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The Highest Honor (1982) Poster

Trivia

The film's opening prologue states: "Z Special Force was a secret operations unit of the Australian Army in World War Two. It was made up of volunteers from all branches of the Allied Forces and came under the direct command of General Douglas Macarthur. Z Special carried out two hundred and eighty four undercover missions in the South West Pacific Area, the most famous being two daring raids codenamed 'Jaywick' and 'Rimau'. In the first of these, the 'KRAIT', a captured Japanese fishing boat set out from Australia on the longest range seaborne raid ever undertaken in the history of war. It penetrated deep into Japanese held territory covering, on the voyage, a total distance of eleven thousand miles. The events depicted in this film are true and are recorded in the military archives of the British, Australian and Japanese forces."
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The movie features Z Special Force aka Z Special Unit aka Z Force aka the Services Reconnaissance Department (SRD). This outfit was an Allied Special Foreces WW 2 specialist reconnaissance and sabotage unit which was also the subject of the producers' (John McCallum and Lee Robinson) previous film, Attack Force Z (1981). Z Force went on missions behind Japanese enemy lines in South-East Asia. The unit was comprised mainly of Australians but also included soldiers from New Zealand, Brtitain, Timor and Indonesia.
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The actual World War II mission that this movie is based on was Operation Rimau which was undertaken in 1944. This was an Allied mission of Z Special Force and was similar to an earlier mission entitled Operation Jaywick which had been undertaken one year earlier in September 1943. Operation Rimau's aim was to blow-up Japanese ships with limpet mines in Singapore Harbour.
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This film is based on WW II's Operation Rimau. The word Rimau is from the Malay language where it means "tiger". The mission was called this because LTC Ivan Lyon of the earlier Z Force mission Operation Jaywick had a tiger tattooed on his chest.
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The movie shows soldiers traveling in canoes in conducting their mission to blow-up enemy ships as was also the case during the mission in The Cockleshell Heroes (1955).
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The word "Krait" which forms part of one of this movie's alternate titles, "Heroes of the Krait", refers to a a wooden hulled fishing boat known as the MV Krait. This vessel was used by Z Special Force in Operation Jaywick to plant bombs on Japanese ships at Singapore Harbour in September 1943 during World War II. The mission successfully sunk seven Japanese ships of war. The boat's original title prior to Allied ownership was "Kofuku Maru". She was renamed the "MV Krait" in 1942 by the Allied Forces when the vessel was handed over to the Australian Military. The boat was named after a Krait which is actually a type of snake. Many Australian Commando Unit vessels have since been named after snakes since the successful Operation Jaywick mission. This movie is based on two WW II Allied missions of which Operation Jaywick is one.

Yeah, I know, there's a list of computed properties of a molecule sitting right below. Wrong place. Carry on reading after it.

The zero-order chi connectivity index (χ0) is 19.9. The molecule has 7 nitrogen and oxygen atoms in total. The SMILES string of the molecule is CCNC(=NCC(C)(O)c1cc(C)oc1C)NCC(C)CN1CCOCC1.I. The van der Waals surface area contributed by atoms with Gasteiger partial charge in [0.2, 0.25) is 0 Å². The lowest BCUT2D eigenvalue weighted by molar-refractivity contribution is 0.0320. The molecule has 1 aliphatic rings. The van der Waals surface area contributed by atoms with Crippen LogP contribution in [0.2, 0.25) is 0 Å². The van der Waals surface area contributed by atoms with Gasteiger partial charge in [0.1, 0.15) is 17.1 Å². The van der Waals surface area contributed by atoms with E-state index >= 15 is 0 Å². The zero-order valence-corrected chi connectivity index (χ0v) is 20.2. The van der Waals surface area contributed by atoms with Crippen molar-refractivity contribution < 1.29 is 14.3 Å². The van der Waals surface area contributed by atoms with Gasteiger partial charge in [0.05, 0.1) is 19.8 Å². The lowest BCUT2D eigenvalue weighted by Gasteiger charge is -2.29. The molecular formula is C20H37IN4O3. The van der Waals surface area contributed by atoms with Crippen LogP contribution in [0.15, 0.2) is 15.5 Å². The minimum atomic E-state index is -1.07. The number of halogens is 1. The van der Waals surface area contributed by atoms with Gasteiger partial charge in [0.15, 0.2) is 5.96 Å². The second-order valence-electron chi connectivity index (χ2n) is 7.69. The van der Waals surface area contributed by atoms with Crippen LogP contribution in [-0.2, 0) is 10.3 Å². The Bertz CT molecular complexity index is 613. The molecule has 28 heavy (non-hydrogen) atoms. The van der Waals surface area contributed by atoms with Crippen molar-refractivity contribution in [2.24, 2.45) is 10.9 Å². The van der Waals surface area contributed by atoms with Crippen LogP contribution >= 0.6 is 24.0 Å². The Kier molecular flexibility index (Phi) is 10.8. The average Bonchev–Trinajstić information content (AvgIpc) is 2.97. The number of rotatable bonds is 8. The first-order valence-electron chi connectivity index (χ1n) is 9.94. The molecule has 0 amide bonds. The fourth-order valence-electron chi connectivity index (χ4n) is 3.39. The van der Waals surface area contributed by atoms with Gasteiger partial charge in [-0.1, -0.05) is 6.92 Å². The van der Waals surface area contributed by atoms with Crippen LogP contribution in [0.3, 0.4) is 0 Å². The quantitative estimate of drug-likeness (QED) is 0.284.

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This film's closing epilogue reads: "The ten Rimau prisoners, executed on July 7th, 1945, one month before the war ended, are today buried in the Kranji War Cemetery in Singapore."
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This film is based on two WW II missions: Operation Jaywick and Operation Rimau. The latter was an Allied mission of Z Special Force and was similar to Operation Jaywick which had been undertaken one year earlier in September 1943. Operation Rimau's aim was to blow-up Japanese ships with limpet mines in Singapore Harbour. The word Rimau is from the Malay language where it means "tiger". The mission was called this because LTC Ivan Lyon of the earlier Z Force mission Operation Jaywick had a tiger tattooed on his chest.
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This film's closing epilogue states: "The ten Rimau prisoners, executed on July 7th, 1945, one month before the war ended, are today buried in the Kranji War Cemetery in Singapore."
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In the producers' previous movie, Attack Force Z (1981), it's opening prologue referred to events portrayed in this film. It states: "Z Special Force was a secret operations unit of the Australian Armed Services in World War Two. It was made up of volunteers from all branches of the Allied Forces and came under direct command of General 'Douglas Macarthur'. Z Special carried out two hundred and eighty-four war time missions in the Pacific. The most publicised of these were the successful canoe raid on Singapore harbour from the 'Krait' and the subsequent Rimau raid in which all twenty three participants were either killed in action or executed. The events depicted in this film are an honest and unflinching account of the type of operation carried out by our unit during the war." 'John R. Gardner' President Z Special Force Association of New South Wales
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